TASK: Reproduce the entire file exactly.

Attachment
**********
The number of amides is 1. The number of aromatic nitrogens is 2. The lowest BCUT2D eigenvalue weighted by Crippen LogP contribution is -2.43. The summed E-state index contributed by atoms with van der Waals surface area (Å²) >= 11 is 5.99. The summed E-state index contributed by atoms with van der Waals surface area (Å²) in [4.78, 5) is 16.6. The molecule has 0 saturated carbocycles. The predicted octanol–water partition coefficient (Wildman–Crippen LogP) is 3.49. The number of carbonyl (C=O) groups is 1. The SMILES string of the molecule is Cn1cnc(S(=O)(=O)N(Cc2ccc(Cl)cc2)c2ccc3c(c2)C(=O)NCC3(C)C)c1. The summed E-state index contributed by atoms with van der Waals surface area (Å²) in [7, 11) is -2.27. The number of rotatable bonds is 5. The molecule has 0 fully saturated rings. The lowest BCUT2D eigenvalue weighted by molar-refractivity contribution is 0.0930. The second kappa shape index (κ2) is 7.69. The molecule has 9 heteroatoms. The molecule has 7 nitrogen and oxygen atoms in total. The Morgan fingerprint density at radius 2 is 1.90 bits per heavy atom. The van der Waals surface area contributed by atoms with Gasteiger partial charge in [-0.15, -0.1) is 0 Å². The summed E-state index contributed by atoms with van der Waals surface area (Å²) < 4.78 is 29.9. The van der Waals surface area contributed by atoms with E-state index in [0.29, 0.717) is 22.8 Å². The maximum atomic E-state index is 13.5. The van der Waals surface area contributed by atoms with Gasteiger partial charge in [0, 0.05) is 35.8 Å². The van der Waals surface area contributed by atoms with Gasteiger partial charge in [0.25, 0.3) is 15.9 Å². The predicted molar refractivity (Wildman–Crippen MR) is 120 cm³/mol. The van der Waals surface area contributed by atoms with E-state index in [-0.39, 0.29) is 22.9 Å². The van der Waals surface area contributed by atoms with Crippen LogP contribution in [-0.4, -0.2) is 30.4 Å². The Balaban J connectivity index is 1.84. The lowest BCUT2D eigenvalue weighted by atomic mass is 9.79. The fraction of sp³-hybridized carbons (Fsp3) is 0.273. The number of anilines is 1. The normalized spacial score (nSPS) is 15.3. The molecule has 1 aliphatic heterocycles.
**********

The number of amides is 1. The number of aromatic nitrogens is 2. The lowest BCUT2D eigenvalue weighted by Crippen LogP contribution is -2.43. The summed E-state index contributed by atoms with van der Waals surface area (Å²) >= 11 is 5.99. The summed E-state index contributed by atoms with van der Waals surface area (Å²) in [4.78, 5) is 16.6. The molecule has 0 saturated carbocycles. The predicted octanol–water partition coefficient (Wildman–Crippen LogP) is 3.49. The number of carbonyl (C=O) groups is 1. The SMILES string of the molecule is Cn1cnc(S(=O)(=O)N(Cc2ccc(Cl)cc2)c2ccc3c(c2)C(=O)NCC3(C)C)c1. The summed E-state index contributed by atoms with van der Waals surface area (Å²) in [7, 11) is -2.27. The number of rotatable bonds is 5. The molecule has 0 fully saturated rings. The lowest BCUT2D eigenvalue weighted by molar-refractivity contribution is 0.0930. The second kappa shape index (κ2) is 7.69. The molecule has 9 heteroatoms. The molecule has 7 nitrogen and oxygen atoms in total. The Morgan fingerprint density at radius 2 is 1.90 bits per heavy atom. The van der Waals surface area contributed by atoms with Gasteiger partial charge in [-0.15, -0.1) is 0 Å². The summed E-state index contributed by atoms with van der Waals surface area (Å²) < 4.78 is 29.9. The van der Waals surface area contributed by atoms with E-state index in [0.29, 0.717) is 22.8 Å². The maximum atomic E-state index is 13.5. The van der Waals surface area contributed by atoms with Gasteiger partial charge in [0, 0.05) is 35.8 Å². The van der Waals surface area contributed by atoms with Gasteiger partial charge in [0.25, 0.3) is 15.9 Å². The predicted molar refractivity (Wildman–Crippen MR) is 120 cm³/mol. The van der Waals surface area contributed by atoms with E-state index in [-0.39, 0.29) is 22.9 Å². The van der Waals surface area contributed by atoms with Crippen LogP contribution in [-0.4, -0.2) is 30.4 Å². The Balaban J connectivity index is 1.84. The lowest BCUT2D eigenvalue weighted by atomic mass is 9.79. The fraction of sp³-hybridized carbons (Fsp3) is 0.273. The number of anilines is 1. The normalized spacial score (nSPS) is 15.3. The molecule has 1 aliphatic heterocycles.